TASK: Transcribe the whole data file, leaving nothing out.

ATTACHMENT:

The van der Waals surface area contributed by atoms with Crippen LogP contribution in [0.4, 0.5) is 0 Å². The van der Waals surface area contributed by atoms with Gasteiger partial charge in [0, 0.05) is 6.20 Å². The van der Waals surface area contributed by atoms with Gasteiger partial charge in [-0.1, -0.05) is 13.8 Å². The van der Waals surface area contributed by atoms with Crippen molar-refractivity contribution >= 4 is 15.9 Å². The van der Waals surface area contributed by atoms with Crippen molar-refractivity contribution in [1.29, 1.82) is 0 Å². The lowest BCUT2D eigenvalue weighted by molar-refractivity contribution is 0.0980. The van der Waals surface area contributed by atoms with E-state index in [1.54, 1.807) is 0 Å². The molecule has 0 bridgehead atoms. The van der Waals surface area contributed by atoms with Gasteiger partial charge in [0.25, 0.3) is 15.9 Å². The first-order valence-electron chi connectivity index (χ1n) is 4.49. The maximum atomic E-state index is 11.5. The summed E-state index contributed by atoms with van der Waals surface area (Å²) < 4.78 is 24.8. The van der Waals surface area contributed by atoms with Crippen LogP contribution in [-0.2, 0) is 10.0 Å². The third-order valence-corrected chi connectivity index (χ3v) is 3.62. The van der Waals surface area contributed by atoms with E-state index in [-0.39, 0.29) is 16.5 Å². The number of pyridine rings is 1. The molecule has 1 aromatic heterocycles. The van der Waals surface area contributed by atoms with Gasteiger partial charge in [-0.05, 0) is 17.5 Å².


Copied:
The van der Waals surface area contributed by atoms with Crippen LogP contribution in [0.4, 0.5) is 0 Å². The van der Waals surface area contributed by atoms with Gasteiger partial charge in [0, 0.05) is 6.20 Å². The van der Waals surface area contributed by atoms with Gasteiger partial charge in [-0.1, -0.05) is 13.8 Å². The van der Waals surface area contributed by atoms with Crippen molar-refractivity contribution >= 4 is 15.9 Å². The van der Waals surface area contributed by atoms with Crippen molar-refractivity contribution in [1.29, 1.82) is 0 Å². The lowest BCUT2D eigenvalue weighted by molar-refractivity contribution is 0.0980. The van der Waals surface area contributed by atoms with E-state index in [1.54, 1.807) is 0 Å². The molecule has 0 bridgehead atoms. The van der Waals surface area contributed by atoms with Gasteiger partial charge in [0.25, 0.3) is 15.9 Å². The first-order valence-electron chi connectivity index (χ1n) is 4.49. The maximum atomic E-state index is 11.5. The summed E-state index contributed by atoms with van der Waals surface area (Å²) < 4.78 is 24.8. The van der Waals surface area contributed by atoms with Crippen LogP contribution in [-0.2, 0) is 10.0 Å². The third-order valence-corrected chi connectivity index (χ3v) is 3.62. The van der Waals surface area contributed by atoms with E-state index in [-0.39, 0.29) is 16.5 Å². The number of pyridine rings is 1. The molecule has 1 aromatic heterocycles. The van der Waals surface area contributed by atoms with Gasteiger partial charge in [-0.05, 0) is 17.5 Å².